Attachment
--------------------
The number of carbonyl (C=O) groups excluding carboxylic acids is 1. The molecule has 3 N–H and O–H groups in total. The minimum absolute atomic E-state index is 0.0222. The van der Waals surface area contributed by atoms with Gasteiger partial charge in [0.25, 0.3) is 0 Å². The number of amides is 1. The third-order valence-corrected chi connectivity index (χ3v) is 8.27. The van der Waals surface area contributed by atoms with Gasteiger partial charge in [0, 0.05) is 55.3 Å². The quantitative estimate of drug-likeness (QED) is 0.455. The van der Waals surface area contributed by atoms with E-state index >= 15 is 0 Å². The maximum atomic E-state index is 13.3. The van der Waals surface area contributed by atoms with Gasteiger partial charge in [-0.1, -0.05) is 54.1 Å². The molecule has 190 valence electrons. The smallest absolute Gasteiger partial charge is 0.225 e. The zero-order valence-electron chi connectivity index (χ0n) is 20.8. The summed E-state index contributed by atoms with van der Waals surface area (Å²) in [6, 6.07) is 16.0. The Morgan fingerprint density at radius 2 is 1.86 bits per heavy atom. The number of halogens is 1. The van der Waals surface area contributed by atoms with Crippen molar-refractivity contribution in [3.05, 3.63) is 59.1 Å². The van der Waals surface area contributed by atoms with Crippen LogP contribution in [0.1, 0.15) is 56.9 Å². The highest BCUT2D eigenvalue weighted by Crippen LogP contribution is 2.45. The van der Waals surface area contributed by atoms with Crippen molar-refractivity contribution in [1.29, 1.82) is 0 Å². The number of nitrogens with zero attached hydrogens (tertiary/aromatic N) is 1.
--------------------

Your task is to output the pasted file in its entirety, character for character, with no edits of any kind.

The number of carbonyl (C=O) groups excluding carboxylic acids is 1. The molecule has 3 N–H and O–H groups in total. The minimum absolute atomic E-state index is 0.0222. The van der Waals surface area contributed by atoms with Gasteiger partial charge in [0.25, 0.3) is 0 Å². The number of amides is 1. The third-order valence-corrected chi connectivity index (χ3v) is 8.27. The van der Waals surface area contributed by atoms with Gasteiger partial charge in [0, 0.05) is 55.3 Å². The quantitative estimate of drug-likeness (QED) is 0.455. The van der Waals surface area contributed by atoms with E-state index >= 15 is 0 Å². The maximum atomic E-state index is 13.3. The van der Waals surface area contributed by atoms with Gasteiger partial charge in [-0.1, -0.05) is 54.1 Å². The molecule has 190 valence electrons. The smallest absolute Gasteiger partial charge is 0.225 e. The zero-order valence-electron chi connectivity index (χ0n) is 20.8. The summed E-state index contributed by atoms with van der Waals surface area (Å²) in [6, 6.07) is 16.0. The Morgan fingerprint density at radius 2 is 1.86 bits per heavy atom. The number of halogens is 1. The van der Waals surface area contributed by atoms with Crippen molar-refractivity contribution in [3.05, 3.63) is 59.1 Å². The van der Waals surface area contributed by atoms with Crippen LogP contribution in [0.1, 0.15) is 56.9 Å². The highest BCUT2D eigenvalue weighted by Crippen LogP contribution is 2.45. The van der Waals surface area contributed by atoms with Crippen molar-refractivity contribution in [1.29, 1.82) is 0 Å². The number of nitrogens with zero attached hydrogens (tertiary/aromatic N) is 1.